Most of Christianity believes in the Trinity, but a slim minority holds to a much older belief, one that hearkens back to the earliest Christians.
The Father and the Son are two separate personalities, with the Father having pre-eminence. The Bible contains no evidence of a third person in the God family.
Theologians, misapplying grammatical gender and personification, falsely deduce a phantom third person, propped up by a spurious insertion (I John 5:7-8).
What is the Holy Spirit? What does it do? Who has it? How does it work? What does it produce?
The architects of the trinity doctrine admit that it is a 'somewhat unsteady silhouette', requiring assumptions and inferences, but unsupportable by Scripture.
If fleshly things become more important, we are on a trajectory toward death. We must exercise control, drawing on the power of God's Spirit.
We keep Unleavened Bread because of what God did to bring us out of sin (typified by Egypt). While God compels us to make choices, He is with us all the way.
The Holy Spirit is never venerated as a separate being. Our hope is the indwelling of Christ, used interchangeably with 'Spirit of God' and 'Spirit of Truth.'
The five parakletos sayings of Christ prove that the Holy Spirit is the essence, mind, and power of God and Christ in us, providing us assistance and counsel.
Adherents to the Pentecostal movement try to mimic some of the superficial surface manifestations of Acts 2 rather than follow the teaching given on that day.
John Ritenbaugh, reflecting upon Philip's request to "show us the Father," suggests that Jesus has provided the way of knowing how God would lead His life in the flesh. Jesus is the way, the embodiment of the truth, and the mirror image of the Fa. . .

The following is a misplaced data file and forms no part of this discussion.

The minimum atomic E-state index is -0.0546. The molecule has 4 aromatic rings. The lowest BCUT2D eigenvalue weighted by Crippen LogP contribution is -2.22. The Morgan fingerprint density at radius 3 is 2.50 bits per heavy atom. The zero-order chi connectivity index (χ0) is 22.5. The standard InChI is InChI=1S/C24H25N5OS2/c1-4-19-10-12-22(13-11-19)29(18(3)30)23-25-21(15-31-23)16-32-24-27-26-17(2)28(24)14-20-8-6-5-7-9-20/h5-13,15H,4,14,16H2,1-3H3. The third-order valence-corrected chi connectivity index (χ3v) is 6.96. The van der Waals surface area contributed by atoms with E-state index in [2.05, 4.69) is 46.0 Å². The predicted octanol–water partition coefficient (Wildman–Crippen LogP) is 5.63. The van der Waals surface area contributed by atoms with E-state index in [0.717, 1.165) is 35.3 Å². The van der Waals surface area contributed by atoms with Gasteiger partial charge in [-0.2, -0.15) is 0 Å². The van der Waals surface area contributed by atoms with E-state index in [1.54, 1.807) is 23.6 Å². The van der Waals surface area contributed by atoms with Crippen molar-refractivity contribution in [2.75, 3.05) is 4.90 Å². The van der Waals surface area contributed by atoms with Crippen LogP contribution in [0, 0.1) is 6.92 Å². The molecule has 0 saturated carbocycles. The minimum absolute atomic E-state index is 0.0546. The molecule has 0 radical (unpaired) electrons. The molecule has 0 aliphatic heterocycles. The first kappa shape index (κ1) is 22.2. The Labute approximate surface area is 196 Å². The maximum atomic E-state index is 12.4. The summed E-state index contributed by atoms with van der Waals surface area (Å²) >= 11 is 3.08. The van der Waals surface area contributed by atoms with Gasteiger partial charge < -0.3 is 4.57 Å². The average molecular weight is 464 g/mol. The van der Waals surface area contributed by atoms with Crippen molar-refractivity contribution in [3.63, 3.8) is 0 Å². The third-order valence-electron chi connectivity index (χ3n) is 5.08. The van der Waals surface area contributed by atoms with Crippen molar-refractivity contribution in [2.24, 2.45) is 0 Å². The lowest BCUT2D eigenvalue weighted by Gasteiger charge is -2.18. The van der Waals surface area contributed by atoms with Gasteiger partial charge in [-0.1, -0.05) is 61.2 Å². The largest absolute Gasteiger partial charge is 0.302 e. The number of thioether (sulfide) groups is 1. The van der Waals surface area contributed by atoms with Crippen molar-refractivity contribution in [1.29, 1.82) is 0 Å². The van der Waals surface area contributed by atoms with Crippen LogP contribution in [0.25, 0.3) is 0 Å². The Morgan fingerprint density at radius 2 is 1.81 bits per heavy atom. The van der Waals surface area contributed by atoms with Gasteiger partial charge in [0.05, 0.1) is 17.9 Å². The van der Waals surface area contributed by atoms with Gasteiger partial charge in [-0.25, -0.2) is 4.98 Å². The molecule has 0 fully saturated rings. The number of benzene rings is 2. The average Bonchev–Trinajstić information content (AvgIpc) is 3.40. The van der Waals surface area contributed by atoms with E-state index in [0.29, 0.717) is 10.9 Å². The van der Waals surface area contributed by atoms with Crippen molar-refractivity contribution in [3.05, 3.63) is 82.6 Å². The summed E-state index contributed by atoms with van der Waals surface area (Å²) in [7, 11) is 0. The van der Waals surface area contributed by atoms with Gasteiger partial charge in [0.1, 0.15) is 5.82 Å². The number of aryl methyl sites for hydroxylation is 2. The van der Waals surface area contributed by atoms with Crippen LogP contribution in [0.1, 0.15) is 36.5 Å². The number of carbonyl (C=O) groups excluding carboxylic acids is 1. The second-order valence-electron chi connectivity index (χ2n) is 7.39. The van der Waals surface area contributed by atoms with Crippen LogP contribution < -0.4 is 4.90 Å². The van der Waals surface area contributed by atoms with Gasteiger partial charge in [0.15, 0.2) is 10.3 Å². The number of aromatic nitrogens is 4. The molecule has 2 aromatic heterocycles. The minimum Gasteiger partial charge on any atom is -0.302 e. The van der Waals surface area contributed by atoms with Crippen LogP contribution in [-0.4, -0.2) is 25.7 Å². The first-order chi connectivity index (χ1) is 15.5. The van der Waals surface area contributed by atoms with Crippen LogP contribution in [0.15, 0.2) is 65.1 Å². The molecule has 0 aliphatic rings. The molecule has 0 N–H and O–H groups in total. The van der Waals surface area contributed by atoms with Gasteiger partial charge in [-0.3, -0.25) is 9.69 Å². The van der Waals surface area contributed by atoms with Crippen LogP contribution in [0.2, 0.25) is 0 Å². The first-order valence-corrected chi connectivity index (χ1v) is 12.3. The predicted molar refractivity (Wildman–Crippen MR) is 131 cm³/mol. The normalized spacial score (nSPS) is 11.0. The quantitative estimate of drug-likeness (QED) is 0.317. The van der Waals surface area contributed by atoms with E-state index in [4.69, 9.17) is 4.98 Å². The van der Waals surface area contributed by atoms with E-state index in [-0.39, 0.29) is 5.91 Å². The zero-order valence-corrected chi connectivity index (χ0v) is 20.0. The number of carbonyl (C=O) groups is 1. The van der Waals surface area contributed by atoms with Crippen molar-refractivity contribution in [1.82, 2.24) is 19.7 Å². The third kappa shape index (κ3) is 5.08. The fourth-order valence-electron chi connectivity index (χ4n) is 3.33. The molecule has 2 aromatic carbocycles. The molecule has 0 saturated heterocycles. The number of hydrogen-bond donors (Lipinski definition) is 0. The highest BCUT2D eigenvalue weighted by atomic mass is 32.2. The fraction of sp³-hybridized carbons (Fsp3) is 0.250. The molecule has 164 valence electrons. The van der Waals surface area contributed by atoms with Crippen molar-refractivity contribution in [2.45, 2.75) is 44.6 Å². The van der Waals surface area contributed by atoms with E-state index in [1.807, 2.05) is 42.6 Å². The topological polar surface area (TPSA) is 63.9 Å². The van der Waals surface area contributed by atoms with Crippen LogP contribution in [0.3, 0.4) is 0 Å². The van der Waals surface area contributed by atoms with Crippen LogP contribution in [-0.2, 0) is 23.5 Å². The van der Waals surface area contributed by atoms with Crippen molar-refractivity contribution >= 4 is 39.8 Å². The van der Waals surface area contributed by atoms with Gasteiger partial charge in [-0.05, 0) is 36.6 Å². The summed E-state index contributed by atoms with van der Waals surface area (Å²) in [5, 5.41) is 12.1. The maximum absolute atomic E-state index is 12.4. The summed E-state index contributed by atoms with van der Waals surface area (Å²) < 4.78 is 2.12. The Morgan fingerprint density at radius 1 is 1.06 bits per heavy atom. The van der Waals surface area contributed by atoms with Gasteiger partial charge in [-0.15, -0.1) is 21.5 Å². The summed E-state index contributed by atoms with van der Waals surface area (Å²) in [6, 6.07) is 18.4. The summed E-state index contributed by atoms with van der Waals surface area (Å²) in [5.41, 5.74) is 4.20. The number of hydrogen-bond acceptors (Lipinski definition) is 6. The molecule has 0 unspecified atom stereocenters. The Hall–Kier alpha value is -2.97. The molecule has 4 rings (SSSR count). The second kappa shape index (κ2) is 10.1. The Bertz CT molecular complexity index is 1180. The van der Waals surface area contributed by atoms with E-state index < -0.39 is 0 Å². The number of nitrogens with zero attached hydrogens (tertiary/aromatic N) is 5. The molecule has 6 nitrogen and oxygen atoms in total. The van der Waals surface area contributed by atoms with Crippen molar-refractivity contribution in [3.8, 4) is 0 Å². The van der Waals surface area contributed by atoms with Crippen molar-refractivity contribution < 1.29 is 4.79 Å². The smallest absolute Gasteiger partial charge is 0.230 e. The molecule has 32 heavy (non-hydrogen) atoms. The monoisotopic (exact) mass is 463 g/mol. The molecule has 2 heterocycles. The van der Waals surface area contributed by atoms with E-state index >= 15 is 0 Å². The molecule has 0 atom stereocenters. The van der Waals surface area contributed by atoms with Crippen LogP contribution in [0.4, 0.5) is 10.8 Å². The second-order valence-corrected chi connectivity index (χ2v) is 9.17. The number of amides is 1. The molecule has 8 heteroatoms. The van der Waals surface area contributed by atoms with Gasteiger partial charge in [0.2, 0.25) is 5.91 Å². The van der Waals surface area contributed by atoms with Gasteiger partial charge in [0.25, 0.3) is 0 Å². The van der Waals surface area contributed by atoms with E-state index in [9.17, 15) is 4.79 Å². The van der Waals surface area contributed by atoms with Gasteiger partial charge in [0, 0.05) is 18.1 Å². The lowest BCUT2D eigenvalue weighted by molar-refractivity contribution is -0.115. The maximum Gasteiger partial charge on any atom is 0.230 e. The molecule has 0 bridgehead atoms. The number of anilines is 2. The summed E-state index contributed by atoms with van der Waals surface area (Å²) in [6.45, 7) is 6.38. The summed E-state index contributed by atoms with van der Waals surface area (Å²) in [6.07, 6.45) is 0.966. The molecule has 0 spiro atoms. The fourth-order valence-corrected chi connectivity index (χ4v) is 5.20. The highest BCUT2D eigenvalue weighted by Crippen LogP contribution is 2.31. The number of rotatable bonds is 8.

Focusing upon the "causeless curse" principle in Proverbs 26:2, John Ritenbaugh suggests that both blessings (health) and curses (disease) are governed by law. The principles governing spiritual well-being are reflected in the physical creation. . . .
In this sermon on the meaning of Unleavened Bread, John Ritenbaugh warns that emphasizing our initiative at putting out sin is wrong. Unleavened bread serves as a memorial of God's initiative of delivering us from the bondage of sin. Like our forebears, we. . .
John Ritenbaugh, after recapping the parallels and differences between the pilgrimage of ancient Israel and the Israel of God, affirms that God intends that we go forward, prodding us onward as well as blocking us from returning to spiritual Egypt. God has. . .
The admonition to remember is one of the most dominant themes in both Testaments. James teaches that the most important project is the cultivation of our minds.
In the the Third Commandment, God's name describes His character, attributes, and nature. If we bear God's name, we must reflect His image and His character.